Pastor’s Note – January 23, 2020

Schweitzer UMCPastor's Note

Friends,

We are on a series of Pastor’s Notes exploring the United Methodist Church, and the proposed “Protocol of Reconciliation and Grace through Separation.”  If you’ve missed a note, you can read our previous notes on our website.

A few weeks ago, I shared with you that I saw this separation as a positive development, and over the next few weeks I want to unpack why I think this is positive. These are my opinions I’m sharing and you can find others online who think differently than I do. One of the things I want to show you in this series is that the separation in the denomination is not all about homosexuality. There are some very practical reasons why it has become necessary for the United Methodist Church to separate that are not primarily about ministry with LGBT+ people.

Today, we’re going to get really practical and talk about church property. We are blessed at Schweitzer with an incredible building. We have about 125,000 square feet in our buildings on about 10 acres of valuable land in a great location. We also have endowed funds that yield annual returns. God has been good to us and provided for us in incredible ways. We have a church family that has sacrificially given over the years so we can have our property debt free.

This next sentence usually surprises a lot of people. Schweitzer Church is not the owner of our property nor any of our other assets. We hold these assets “in trust” for the denomination, specifically for The Missouri Annual Conference of the United Methodist Church. We call this the “trust clause,” which has been in place since John Wesley.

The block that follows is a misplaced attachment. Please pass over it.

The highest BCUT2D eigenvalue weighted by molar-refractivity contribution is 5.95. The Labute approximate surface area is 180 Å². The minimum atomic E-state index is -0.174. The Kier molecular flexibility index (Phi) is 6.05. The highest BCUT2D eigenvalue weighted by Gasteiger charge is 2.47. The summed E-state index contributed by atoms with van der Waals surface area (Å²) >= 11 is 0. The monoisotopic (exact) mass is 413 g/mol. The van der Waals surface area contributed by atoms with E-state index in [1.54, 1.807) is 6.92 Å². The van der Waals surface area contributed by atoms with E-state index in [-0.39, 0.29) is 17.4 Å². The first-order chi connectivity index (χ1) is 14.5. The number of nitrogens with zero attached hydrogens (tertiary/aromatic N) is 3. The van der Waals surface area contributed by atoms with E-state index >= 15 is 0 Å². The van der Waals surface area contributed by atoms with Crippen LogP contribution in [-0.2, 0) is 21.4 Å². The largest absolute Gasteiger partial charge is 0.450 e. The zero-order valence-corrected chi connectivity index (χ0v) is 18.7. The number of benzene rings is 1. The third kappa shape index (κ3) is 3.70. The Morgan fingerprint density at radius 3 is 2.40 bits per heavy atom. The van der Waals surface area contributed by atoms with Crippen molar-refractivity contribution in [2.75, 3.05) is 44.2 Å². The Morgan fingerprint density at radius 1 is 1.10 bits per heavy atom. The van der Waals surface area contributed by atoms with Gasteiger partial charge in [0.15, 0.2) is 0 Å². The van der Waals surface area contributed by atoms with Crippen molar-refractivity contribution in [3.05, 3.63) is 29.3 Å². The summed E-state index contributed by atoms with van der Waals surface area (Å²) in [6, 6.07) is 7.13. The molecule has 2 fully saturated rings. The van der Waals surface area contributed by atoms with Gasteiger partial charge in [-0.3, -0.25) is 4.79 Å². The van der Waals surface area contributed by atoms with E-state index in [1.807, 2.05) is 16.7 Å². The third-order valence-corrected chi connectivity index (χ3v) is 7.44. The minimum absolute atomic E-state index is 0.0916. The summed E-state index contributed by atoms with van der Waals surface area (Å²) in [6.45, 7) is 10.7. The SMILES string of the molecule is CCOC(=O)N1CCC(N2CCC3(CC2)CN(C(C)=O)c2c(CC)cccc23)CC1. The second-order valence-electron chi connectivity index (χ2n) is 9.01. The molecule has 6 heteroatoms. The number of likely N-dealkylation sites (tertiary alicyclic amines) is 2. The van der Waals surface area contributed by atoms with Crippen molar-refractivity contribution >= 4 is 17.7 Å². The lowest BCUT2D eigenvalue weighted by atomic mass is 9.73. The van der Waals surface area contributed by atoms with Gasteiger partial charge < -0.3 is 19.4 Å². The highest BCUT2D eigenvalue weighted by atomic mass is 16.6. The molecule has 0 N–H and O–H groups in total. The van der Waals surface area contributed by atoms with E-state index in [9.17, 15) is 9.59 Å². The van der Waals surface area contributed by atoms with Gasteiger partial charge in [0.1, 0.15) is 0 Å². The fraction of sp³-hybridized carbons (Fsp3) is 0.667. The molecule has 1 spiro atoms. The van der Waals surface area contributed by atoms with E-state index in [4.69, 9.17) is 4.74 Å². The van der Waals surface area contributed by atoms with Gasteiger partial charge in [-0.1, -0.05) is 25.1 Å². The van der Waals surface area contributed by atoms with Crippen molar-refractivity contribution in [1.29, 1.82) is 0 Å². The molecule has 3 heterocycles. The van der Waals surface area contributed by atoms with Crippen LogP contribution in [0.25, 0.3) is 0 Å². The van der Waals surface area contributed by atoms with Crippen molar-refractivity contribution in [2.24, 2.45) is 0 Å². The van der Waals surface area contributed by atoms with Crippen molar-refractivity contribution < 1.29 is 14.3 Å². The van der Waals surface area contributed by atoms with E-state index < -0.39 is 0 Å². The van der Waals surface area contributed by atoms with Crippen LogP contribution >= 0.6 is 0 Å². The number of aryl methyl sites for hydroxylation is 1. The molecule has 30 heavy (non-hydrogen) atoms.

There are certainly benefits of this arrangement. I serve as a Trustee of the Missouri Conference and we regularly have churches close across the state. The Trustees negotiate the sale of the church property and the funds then go back into Missouri Conference to fund ministry, a lot of times these funds help start new churches.There have been several churches in the Missouri Conference that have been started because of this trust clause.

The trust clause also adds to the dysfunction. If a church wants to leave the denomination because they are in disagreement over something, they would have to reach an agreement with the Bishop and the Conference Trustees. Currently, for a church to leave the denomination they would essentially have to buy their building back from the Conference. The trust clause is one of the reasons why we’re stuck. Churches cannot leave the denomination because they cannot afford it.

There are several denominations that have split in the last 20 years that did not suspend their own trust clause and the results were disastrous. The Episcopal Church is a classic example. As The Episcopal Church has fractured, they have ended up spending millions of dollars in litigation over the buildings.

The separation that is being proposed for the UMC would allow churches to realign in a new denomination free of the trust clause. The new “traditionalist” denomination that is being proposed would not have a trust clause moving forward to ensure that no one is stuck in the future. As I understand, the United Methodist Church that would exist post-separation would still hold a trust clause.

The trust clause has become a very practical reason for the dysfunction in the UMC. Personally, I believe churches should align with other churches that share similar theology, mission and vision. When churches and leaders are aligned, we call can do exponentially more than when they have to spend our energy fighting. One of my hopes and prayers for the future of Schweitzer is that when the dust settles we would be aligned with other healthy churches in a healthy system that shares a similar vision. To me, that would be a great outcome.

Let’s keep praying for God to lead us.

Spencer